I am confused, when to use de/du?


    you use de/du for some

    for feminine nouns you use de la

    ex: de la bière (which means "some beer", or just "beer")

    you use du for most masculine nouns

    ex:du sucre (which means "some sugar", or just "sugar")

    There is one exeption though - if the masculine noun following it starts with a vowel (a,e,i,o, or u), you would use de l'

    ex:de l'eau (which means "some water", or just "water") - (eau is a masculine noun)


    Thanks for a good explanation! It helps me understanding the difference between de la and du. However, im still not sure the reason for the use of de in front of a word. For example, why je bois l'eau is wrong and why we should put de before l'eau??


    de = from de + le = some (lit. "from the")

    you conjugate this as follows (depending on the noun you are talking about):

    (masc.) de + le = du ex. du fromage (some cheese/ cheese) (fem.) de +la = de la ex. de la viande (some meat/ meat) (pl.) de + les = des ex. des sandwichs (some sandwiches/ sandwiches)

    the exception is if the noun begins in a vowel and then you say de l' ex. de l'eau (some water/ water)


    Why I can't say "Je mange du carote"? Why only sucre?


    Because carotte is a feminine noun, you can't use it with du, which only works with masculine nouns.


    I said "We are eating sugar." Duolingo said "Another correct translation: We are eating THE sugar." Shouldn't that be incorrect? Shouldn't the other correct translation be "We are eating SOME sugar?"


    "We are eating the sugar" is grammatically correct. It would mean one would be referring to a specific pile of sugar, for example, if there was a container full of sugar, but then someone noticed the sugar which is normally in the container is not there, and then they asked someone if they ate the sugar in the container, they would reply "Yes, I ate the sugar," not "Yes, I ate sugar," as that could refer to any pile of sugar, not the one in the container.


    Nous mangeons du sucre = We are eating (some) sugar (NOT "the sugar") since the partitive articles refer to an unspecified quantity of something (usually to eat or drink). http://french.about.com/od/grammar/fl/Du-De-La-Deshellip-Expressing-Unspecified-Quantities-In-French.htm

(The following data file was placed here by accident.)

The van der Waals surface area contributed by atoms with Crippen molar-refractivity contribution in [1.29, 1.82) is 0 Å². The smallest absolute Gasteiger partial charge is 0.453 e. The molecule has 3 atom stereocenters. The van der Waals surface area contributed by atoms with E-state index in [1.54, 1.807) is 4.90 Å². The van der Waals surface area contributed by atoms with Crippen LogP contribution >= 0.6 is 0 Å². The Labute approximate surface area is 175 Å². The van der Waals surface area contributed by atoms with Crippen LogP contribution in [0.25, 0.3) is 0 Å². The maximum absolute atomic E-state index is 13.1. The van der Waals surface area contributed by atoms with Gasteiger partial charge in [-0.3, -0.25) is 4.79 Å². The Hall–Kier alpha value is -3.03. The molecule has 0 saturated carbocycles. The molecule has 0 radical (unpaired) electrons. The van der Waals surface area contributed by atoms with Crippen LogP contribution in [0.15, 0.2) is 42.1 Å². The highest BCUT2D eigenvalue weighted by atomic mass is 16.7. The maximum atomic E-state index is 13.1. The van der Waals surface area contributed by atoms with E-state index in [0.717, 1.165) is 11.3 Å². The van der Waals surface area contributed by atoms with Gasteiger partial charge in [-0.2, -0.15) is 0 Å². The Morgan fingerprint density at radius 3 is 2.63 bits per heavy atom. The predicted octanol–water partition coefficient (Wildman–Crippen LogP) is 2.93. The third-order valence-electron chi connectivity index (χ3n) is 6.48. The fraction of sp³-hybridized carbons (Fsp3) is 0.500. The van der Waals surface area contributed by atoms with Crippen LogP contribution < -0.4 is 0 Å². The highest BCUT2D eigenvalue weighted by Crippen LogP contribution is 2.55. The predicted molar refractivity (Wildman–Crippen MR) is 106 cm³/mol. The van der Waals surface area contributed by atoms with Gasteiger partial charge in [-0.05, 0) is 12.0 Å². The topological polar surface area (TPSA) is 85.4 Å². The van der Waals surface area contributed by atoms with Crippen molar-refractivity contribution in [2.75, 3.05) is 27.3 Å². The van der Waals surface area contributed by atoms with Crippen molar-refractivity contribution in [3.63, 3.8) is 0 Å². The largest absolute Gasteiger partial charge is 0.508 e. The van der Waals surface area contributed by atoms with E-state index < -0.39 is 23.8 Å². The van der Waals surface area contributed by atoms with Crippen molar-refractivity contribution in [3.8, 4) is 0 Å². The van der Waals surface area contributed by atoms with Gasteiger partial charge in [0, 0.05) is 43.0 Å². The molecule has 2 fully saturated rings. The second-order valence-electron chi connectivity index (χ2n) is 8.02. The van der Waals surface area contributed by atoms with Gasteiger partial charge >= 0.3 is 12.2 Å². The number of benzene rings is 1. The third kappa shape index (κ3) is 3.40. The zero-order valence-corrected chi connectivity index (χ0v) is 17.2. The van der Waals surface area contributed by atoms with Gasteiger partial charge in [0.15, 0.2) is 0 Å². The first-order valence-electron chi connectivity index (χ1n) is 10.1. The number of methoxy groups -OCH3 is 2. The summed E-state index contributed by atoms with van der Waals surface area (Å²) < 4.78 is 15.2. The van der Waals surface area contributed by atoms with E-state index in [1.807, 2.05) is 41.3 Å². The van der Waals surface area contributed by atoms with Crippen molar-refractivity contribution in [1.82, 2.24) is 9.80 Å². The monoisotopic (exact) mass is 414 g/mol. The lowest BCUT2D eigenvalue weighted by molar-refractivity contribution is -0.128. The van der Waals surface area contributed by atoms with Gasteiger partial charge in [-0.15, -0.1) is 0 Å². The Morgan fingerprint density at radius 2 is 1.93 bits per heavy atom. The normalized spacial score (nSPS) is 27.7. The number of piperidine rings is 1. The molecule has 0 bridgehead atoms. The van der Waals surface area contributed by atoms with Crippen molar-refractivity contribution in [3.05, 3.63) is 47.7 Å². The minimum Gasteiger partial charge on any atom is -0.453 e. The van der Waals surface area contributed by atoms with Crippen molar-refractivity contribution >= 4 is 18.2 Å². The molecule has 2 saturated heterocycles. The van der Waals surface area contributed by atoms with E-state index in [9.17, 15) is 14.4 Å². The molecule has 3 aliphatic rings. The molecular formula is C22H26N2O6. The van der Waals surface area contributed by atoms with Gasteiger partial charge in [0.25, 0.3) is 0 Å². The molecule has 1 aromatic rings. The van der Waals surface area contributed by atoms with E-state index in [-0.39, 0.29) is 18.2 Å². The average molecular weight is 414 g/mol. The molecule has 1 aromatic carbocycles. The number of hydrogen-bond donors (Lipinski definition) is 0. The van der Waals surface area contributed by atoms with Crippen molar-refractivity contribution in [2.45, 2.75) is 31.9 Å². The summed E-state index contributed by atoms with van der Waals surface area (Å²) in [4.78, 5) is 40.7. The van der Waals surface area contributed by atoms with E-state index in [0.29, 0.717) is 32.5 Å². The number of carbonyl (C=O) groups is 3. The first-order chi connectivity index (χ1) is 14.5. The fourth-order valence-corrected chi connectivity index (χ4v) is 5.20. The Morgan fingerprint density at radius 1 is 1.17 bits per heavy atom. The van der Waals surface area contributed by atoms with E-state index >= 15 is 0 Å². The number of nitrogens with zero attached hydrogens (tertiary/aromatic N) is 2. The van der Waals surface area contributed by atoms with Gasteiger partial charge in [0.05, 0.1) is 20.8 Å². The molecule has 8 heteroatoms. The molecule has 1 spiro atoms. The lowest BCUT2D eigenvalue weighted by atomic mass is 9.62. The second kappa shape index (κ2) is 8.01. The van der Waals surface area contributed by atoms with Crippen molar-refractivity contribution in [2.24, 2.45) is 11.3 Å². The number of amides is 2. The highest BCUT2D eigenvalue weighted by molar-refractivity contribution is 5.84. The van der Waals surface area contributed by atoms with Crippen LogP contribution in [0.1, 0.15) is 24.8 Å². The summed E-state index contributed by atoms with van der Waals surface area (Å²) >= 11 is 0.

I was going to ask why "thé" is incorrect as it's masculine... But then I realized (too late of course) you don't eat tea. Duh.


    Why not we are eating fraise? Lol


    Because fraise is feminine and can't be used with du. Sucre is the only masculine choice.


    Wait! I thought we would be eating a carrot...?


    You could, but that's not how you would say it in French : carotte is a feminine noun, so it'd be Nous mangeons une carotte.


    We eat sugar makes no sense. All I can say is diabetes right there.


    same here, how do I distinguish "we eat sugar" from "we are eating sugar" in this case?


    French does not have a present continuous tense. So "Je mange une carotte" = I eat a carrot (or) I am eating a carrot. When the French want to emphasize that the action is going on at this very moment, you may use "Je suis en train de manger une carotte". Note that the "en train de" only means that the sentence MUST be translated with the present continuous tense.


    If "we are eating the sugar" is correct, then "we eat the sugar" should also be correct, no?


    Not exactly. For your first phrase, it's "Nous mangeons du sucre." For your second phrase, it's "Nous mangeons le sucre."


    Not at all. There is no "the" in "Nous mangeons du sucre" = we eat (or ) are eating (some) sugar. The answer of "we are eating the sugar" that had been given in incorrect. and has been removed. http://french.about.com/od/grammar/fl/Du-De-La-Deshellip-Expressing-Unspecified-Quantities-In-French.htm